Unlike conventional X-ray scanners, which create a 2D view from fixed generators and detectors, the CT gantry inside the HI-SCAN 6040 CTiX rotates at a constant speed as the baggage is carried through it on a conveyor belt.
“It spins around the object taking hundreds of views at slightly different angles and then reconstructs the raw scan data into volumetric 3D images,” said Kevin Riordan, head of Airports & Checkpoint Solutions, Smiths Detection via email. “The comprehensive data collected is used to make more precise measurements and very accurate judgements on substances within the bag.
“Subject to regulatory approval, this enhanced technology enables security to scan electronic equipment and liquids without needing to remove these items from baggage – which will help to make the screening process quicker and more convenient for security staff and passengers alike.”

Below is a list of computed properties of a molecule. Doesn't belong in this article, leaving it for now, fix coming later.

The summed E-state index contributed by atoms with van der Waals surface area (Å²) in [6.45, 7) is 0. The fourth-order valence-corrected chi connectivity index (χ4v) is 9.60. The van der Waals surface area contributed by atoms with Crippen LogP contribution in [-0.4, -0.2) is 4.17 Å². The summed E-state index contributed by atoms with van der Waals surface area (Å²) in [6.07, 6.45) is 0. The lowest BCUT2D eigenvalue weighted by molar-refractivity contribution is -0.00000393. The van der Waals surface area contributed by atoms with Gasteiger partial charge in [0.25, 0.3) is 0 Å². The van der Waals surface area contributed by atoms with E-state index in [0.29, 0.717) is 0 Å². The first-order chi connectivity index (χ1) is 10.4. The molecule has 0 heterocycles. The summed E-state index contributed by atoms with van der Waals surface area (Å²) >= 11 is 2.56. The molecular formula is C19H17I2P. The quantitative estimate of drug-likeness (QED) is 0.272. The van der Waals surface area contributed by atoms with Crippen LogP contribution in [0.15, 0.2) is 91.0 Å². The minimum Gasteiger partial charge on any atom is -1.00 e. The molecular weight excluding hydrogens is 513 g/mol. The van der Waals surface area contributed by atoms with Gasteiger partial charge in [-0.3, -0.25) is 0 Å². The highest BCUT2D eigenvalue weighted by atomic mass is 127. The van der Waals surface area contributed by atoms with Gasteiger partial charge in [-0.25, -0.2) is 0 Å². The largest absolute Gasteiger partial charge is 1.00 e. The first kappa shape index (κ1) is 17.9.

To date, the CTiX has gained European Civil Aviation Conference (ECAC) Explosive Detection System (EDS) CB C2 approval and testing for C3 is now under way. It has also achieved Transportation Security Laboratory (TSL) Advanced Technology Tier II (AT-2) certification from the US Transportation Security Administration (TSA).
Riordan explained that CTiX can generate false alarms because the chemical compound of some benign materials is the same as of some explosive substances.
“Field tests on the first CT systems are generating much fewer false alarms than CB C2 approved X-ray scanners,” he added. “This can be attributed to the exceptionally high standard of detection and large amount of data collected.”
Europe and the US are currently hosting first field tests of CTiX.
"We have sold already five CTiX systems integrated into iLane.evo and operated with Checkpoint.evo plus remote screening and checkpoint management in Asia, which is planned to go live in October 2018," said Riordan.